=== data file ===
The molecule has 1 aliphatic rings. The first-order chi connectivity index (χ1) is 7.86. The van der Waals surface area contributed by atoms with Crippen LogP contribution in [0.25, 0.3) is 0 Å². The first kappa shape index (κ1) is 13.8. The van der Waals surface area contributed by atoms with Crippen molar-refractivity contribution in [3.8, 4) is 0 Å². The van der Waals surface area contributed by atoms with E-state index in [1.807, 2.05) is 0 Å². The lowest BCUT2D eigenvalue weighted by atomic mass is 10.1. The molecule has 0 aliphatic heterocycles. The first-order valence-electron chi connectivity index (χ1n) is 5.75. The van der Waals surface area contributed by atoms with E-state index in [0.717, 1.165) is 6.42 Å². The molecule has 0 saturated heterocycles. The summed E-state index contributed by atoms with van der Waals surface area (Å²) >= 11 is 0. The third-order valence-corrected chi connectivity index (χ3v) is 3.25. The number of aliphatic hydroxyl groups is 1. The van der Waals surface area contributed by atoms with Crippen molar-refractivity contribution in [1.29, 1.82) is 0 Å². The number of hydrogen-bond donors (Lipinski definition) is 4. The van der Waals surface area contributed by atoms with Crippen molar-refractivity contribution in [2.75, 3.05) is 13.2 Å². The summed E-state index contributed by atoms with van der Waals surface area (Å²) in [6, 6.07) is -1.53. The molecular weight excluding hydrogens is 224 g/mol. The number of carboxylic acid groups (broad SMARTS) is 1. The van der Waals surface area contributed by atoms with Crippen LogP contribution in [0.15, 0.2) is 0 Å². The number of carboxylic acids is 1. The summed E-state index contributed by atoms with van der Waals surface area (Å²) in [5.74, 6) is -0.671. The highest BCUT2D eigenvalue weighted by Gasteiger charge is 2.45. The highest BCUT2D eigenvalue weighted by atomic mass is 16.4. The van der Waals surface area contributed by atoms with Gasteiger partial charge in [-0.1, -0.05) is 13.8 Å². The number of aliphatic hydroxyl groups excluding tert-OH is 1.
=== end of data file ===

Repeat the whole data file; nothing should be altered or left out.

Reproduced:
The molecule has 1 aliphatic rings. The first-order chi connectivity index (χ1) is 7.86. The van der Waals surface area contributed by atoms with Crippen LogP contribution in [0.25, 0.3) is 0 Å². The first kappa shape index (κ1) is 13.8. The van der Waals surface area contributed by atoms with Crippen molar-refractivity contribution in [3.8, 4) is 0 Å². The van der Waals surface area contributed by atoms with E-state index in [1.807, 2.05) is 0 Å². The lowest BCUT2D eigenvalue weighted by atomic mass is 10.1. The molecule has 0 aliphatic heterocycles. The first-order valence-electron chi connectivity index (χ1n) is 5.75. The van der Waals surface area contributed by atoms with E-state index in [0.717, 1.165) is 6.42 Å². The molecule has 0 saturated heterocycles. The summed E-state index contributed by atoms with van der Waals surface area (Å²) >= 11 is 0. The third-order valence-corrected chi connectivity index (χ3v) is 3.25. The number of aliphatic hydroxyl groups is 1. The van der Waals surface area contributed by atoms with Crippen molar-refractivity contribution in [1.29, 1.82) is 0 Å². The number of hydrogen-bond donors (Lipinski definition) is 4. The van der Waals surface area contributed by atoms with Crippen molar-refractivity contribution in [2.75, 3.05) is 13.2 Å². The summed E-state index contributed by atoms with van der Waals surface area (Å²) in [6, 6.07) is -1.53. The molecular weight excluding hydrogens is 224 g/mol. The number of carboxylic acid groups (broad SMARTS) is 1. The van der Waals surface area contributed by atoms with Crippen LogP contribution in [0.15, 0.2) is 0 Å². The number of carboxylic acids is 1. The summed E-state index contributed by atoms with van der Waals surface area (Å²) in [5.74, 6) is -0.671. The highest BCUT2D eigenvalue weighted by Gasteiger charge is 2.45. The highest BCUT2D eigenvalue weighted by atomic mass is 16.4. The van der Waals surface area contributed by atoms with Gasteiger partial charge in [-0.1, -0.05) is 13.8 Å². The number of aliphatic hydroxyl groups excluding tert-OH is 1.